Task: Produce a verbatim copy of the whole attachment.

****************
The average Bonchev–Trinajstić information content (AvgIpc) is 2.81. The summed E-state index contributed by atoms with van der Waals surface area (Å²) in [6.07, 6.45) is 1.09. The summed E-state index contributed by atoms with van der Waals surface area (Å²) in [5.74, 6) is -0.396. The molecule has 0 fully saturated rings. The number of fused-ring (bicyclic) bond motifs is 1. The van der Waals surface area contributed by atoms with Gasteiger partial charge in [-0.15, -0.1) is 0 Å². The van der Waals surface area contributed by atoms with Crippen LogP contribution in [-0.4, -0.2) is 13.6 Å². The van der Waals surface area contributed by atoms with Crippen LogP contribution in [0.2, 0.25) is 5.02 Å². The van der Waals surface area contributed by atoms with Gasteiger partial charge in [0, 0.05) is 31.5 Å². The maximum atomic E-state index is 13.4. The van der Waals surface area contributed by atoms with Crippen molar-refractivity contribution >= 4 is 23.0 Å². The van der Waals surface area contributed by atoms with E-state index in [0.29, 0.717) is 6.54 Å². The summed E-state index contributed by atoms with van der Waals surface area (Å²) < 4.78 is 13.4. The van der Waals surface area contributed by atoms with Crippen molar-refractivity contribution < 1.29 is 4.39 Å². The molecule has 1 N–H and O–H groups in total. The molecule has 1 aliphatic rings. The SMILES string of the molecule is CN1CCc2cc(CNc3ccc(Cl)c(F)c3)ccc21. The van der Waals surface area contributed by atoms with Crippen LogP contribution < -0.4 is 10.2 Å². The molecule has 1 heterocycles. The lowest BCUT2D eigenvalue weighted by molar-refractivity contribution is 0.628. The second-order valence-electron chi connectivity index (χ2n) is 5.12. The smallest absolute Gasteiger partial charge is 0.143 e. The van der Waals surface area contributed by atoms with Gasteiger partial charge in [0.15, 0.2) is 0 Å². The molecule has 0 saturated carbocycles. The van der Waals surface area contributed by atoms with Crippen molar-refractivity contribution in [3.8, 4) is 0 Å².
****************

The average Bonchev–Trinajstić information content (AvgIpc) is 2.81. The summed E-state index contributed by atoms with van der Waals surface area (Å²) in [6.07, 6.45) is 1.09. The summed E-state index contributed by atoms with van der Waals surface area (Å²) in [5.74, 6) is -0.396. The molecule has 0 fully saturated rings. The number of fused-ring (bicyclic) bond motifs is 1. The van der Waals surface area contributed by atoms with Gasteiger partial charge in [-0.15, -0.1) is 0 Å². The van der Waals surface area contributed by atoms with Crippen LogP contribution in [-0.4, -0.2) is 13.6 Å². The van der Waals surface area contributed by atoms with Crippen LogP contribution in [0.2, 0.25) is 5.02 Å². The van der Waals surface area contributed by atoms with Gasteiger partial charge in [0, 0.05) is 31.5 Å². The maximum atomic E-state index is 13.4. The van der Waals surface area contributed by atoms with Crippen molar-refractivity contribution >= 4 is 23.0 Å². The van der Waals surface area contributed by atoms with E-state index in [0.29, 0.717) is 6.54 Å². The summed E-state index contributed by atoms with van der Waals surface area (Å²) < 4.78 is 13.4. The van der Waals surface area contributed by atoms with Crippen molar-refractivity contribution < 1.29 is 4.39 Å². The molecule has 1 N–H and O–H groups in total. The molecule has 1 aliphatic rings. The SMILES string of the molecule is CN1CCc2cc(CNc3ccc(Cl)c(F)c3)ccc21. The van der Waals surface area contributed by atoms with Crippen LogP contribution < -0.4 is 10.2 Å². The molecule has 1 heterocycles. The lowest BCUT2D eigenvalue weighted by molar-refractivity contribution is 0.628. The second-order valence-electron chi connectivity index (χ2n) is 5.12. The smallest absolute Gasteiger partial charge is 0.143 e. The van der Waals surface area contributed by atoms with Gasteiger partial charge in [0.15, 0.2) is 0 Å². The molecule has 0 saturated carbocycles. The van der Waals surface area contributed by atoms with Crippen molar-refractivity contribution in [3.8, 4) is 0 Å².